Aside from schoolwork, and I think this is what Dale and I were discovering during that first revelation on the lawn, our biggest occupation here is making friends. Those friends have profoundly guided our time here at Grinnell. We have spent four years cultivating some of the most intense friendships of our lives. Some of those friendships began in our first year - my relationships with Sarah Lu and my roommate Dale began in line for registration that first semester. And some of them have begun so late in our four years that we hadn't even expected to make any more new friends here. Each one of these people has been essential in the process of learning who we are.
I remember one night sophomore year about a dozen friends gathered in Dale's and my room on Main Second for a study break. Not just any study break - a Hobo Soup study break. You might think this is odd - and you're probably right about that - but each of us dressed up like a hobo and brought one random ingredient for our soup. We ended up with a vile mixture of Spam, Spaghetti-Os, rum, and canned peaches. Then we walked around campus, getting people to try it. We even convinced a prospective student's dad to taste it at the Forum.
That night we were all hobos, sharing the... 'collective hobo experience,' but during the day my friends and I are very different, with widely varying interests and passions. Lorin is trying to figure out how to get young people to stay in Iowa, Ross Koon builds contraptions and makes art, Laura is working on sustainable agriculture in Namibia, Laurie Glapa will be setting the exchange rate for the San Francisco Fed next year (OK, not really, but we're hoping to get her on the Board of Governors by 2010.) My housemate Liz and I are just about as different as can be. Liz is an all-star women's soccer goal keeper, and I, wellâ¦I am the furthest thing from an athlete you can imagine. I hear we have a nice new athletic facility somewhere on campus, but I'm really not sure where it isâ¦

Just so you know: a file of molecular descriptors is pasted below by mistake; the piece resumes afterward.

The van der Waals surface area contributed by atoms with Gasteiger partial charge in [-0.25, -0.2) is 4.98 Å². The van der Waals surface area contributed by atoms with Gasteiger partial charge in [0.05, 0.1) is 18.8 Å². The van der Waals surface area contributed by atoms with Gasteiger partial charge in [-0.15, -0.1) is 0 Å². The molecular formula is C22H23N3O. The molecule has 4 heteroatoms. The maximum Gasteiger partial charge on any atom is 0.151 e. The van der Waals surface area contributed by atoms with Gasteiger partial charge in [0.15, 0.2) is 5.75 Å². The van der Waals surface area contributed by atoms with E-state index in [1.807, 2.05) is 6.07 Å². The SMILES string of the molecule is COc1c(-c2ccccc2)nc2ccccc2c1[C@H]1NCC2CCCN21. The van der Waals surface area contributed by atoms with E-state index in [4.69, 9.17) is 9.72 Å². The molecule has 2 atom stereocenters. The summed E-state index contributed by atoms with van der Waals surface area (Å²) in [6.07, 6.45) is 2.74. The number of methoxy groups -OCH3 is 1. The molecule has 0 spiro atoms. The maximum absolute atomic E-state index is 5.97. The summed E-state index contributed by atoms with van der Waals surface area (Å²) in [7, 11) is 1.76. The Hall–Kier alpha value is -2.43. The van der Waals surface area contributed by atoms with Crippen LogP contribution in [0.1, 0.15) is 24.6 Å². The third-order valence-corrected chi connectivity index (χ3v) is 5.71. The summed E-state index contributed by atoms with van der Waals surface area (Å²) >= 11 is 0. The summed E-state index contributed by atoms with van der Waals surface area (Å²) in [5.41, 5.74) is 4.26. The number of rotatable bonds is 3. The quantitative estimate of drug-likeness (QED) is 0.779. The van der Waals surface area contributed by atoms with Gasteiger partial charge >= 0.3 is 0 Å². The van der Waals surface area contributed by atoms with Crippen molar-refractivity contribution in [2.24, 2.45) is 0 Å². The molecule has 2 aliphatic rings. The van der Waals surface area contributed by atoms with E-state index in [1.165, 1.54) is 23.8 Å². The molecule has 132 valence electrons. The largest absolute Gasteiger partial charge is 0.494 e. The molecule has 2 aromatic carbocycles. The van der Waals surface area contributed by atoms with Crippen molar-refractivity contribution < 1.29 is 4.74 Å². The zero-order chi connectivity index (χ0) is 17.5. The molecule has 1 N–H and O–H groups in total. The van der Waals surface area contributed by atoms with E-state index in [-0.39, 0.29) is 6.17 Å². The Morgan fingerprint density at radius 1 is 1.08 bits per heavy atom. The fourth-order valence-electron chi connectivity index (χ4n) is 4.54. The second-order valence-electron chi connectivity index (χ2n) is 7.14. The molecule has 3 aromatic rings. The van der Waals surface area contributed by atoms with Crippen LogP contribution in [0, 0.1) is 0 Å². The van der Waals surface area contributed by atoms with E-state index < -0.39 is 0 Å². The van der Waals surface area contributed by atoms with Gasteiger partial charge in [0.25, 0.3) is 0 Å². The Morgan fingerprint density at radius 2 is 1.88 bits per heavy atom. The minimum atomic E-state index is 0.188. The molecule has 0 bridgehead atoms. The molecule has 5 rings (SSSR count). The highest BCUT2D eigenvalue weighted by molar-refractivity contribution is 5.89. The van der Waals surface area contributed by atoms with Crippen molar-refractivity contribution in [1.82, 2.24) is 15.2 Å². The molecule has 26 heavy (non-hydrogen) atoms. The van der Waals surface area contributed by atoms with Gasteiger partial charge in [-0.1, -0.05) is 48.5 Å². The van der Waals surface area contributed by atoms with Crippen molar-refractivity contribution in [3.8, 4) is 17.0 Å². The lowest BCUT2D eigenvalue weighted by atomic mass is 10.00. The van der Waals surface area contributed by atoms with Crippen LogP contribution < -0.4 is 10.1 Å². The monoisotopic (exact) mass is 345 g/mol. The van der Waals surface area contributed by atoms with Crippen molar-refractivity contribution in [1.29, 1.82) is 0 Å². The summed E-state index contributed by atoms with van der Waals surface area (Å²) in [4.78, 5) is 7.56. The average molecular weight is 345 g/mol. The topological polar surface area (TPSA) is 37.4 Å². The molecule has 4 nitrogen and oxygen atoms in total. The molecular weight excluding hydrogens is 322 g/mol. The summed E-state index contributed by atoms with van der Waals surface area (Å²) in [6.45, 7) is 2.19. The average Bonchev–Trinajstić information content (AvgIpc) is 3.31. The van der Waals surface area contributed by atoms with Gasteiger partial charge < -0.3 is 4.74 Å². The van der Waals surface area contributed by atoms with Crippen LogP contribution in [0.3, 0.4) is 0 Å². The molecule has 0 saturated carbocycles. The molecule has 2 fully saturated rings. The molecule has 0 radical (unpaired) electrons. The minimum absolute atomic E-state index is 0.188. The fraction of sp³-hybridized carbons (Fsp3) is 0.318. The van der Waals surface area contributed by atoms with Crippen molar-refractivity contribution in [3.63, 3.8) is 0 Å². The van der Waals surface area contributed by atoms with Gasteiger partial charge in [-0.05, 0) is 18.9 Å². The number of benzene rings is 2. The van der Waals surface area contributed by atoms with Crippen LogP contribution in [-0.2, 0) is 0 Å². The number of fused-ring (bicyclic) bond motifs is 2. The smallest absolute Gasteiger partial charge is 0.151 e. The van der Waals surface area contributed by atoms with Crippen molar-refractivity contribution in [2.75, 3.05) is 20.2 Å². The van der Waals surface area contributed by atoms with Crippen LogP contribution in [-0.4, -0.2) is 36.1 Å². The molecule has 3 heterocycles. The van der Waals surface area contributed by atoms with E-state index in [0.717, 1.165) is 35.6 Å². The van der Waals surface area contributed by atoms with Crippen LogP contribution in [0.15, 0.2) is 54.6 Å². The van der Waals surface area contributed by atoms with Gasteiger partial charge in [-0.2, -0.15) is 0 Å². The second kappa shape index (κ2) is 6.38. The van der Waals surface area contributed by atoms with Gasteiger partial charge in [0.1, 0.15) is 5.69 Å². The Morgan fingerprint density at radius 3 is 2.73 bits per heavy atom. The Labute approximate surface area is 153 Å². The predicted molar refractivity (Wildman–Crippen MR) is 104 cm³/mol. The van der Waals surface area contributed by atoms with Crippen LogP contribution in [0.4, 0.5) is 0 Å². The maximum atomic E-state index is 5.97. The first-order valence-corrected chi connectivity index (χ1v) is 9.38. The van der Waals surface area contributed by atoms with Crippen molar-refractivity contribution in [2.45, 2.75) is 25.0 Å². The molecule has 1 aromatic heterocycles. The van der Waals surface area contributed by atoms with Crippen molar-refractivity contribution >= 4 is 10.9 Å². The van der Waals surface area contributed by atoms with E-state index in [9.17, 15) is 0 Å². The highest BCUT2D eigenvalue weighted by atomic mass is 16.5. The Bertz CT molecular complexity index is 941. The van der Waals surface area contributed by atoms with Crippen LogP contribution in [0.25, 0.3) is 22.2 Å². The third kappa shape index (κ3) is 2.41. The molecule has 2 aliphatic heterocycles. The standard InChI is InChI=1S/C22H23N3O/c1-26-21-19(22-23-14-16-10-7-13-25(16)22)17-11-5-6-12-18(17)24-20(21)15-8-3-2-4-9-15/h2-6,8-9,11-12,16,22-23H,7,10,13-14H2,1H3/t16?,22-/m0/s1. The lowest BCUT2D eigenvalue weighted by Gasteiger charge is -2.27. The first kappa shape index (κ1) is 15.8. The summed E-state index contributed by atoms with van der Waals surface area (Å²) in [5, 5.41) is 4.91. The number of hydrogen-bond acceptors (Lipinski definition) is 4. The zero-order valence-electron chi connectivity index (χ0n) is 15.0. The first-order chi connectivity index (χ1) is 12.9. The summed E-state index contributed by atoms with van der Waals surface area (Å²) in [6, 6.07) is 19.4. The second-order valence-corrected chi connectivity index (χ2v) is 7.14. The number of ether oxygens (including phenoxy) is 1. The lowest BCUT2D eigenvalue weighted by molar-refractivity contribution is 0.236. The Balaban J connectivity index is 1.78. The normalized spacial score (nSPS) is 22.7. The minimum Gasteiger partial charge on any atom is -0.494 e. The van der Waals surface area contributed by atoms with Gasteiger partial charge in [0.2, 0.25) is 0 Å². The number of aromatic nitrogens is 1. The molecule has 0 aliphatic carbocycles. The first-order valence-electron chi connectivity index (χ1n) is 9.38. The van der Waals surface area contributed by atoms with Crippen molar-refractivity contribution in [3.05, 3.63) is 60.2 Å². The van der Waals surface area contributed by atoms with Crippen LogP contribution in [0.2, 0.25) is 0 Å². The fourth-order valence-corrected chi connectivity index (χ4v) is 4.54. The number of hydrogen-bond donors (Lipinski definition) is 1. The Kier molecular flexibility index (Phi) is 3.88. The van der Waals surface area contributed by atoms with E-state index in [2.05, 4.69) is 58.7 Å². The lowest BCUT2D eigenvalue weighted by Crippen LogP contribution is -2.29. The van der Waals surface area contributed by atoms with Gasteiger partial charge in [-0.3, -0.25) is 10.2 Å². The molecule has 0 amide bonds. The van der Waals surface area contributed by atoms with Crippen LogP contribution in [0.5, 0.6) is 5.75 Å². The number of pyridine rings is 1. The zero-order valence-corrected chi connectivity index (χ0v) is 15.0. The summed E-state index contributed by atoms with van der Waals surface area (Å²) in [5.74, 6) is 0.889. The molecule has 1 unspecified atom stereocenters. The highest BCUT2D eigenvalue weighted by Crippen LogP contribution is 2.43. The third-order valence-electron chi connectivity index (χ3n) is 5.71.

These people and so many others have helped make up the last four tremendously rewarding and demanding years of my life. We have all made each other the people we are today - no, not hobos - but Grinnellians. (Although I have to admit that the hobo thing might come in handy sometime soon, as I am a History major and have no marketable skillsâ¦)
The week after I received my acceptance letter to Grinnell in January 2002, my mom and I rode on a bus for twenty hours to Washington D.C. to protest the impending war in Iraq. As you know, the acceptance letter was big news because it meant I was on my way to fulfilling my life goal - and I was really happy to be almost there. While Mom and I were at the protest we looked across a sea of thousands of people and saw a huge white banner with painted red letters that read "Grinnellians for Peace." Overjoyed, we fought through the throng of activists to see if we knew any of the Grinnellians. As we approached the group, my mom and I discovered that not a single one of them - and there were over a dozen people with that banner - not one of them was a current student. Each person had graduated at least a few years before, and yet, when going out in public to stand up for their convictions, each one of them chose to go as Grinnellians.
It was with that in mind that I started college, ready to embrace the Grinnell identity, and it is with that in mind that I prepare to say goodbye tomorrow, to this home of mine. Those former Grinnellians in D.C. continue to remind me that despite the imminent close of these happiest, most intense, formative years, we are all leaving here a little more solid and a little more Grinnellian than we could ever have imagined.
I am really moving away from Grinnell in a few days, away from my family and away from these friends, but Grinnell is bigger than this place. It is wherever we go, whatever we do, and it is always home.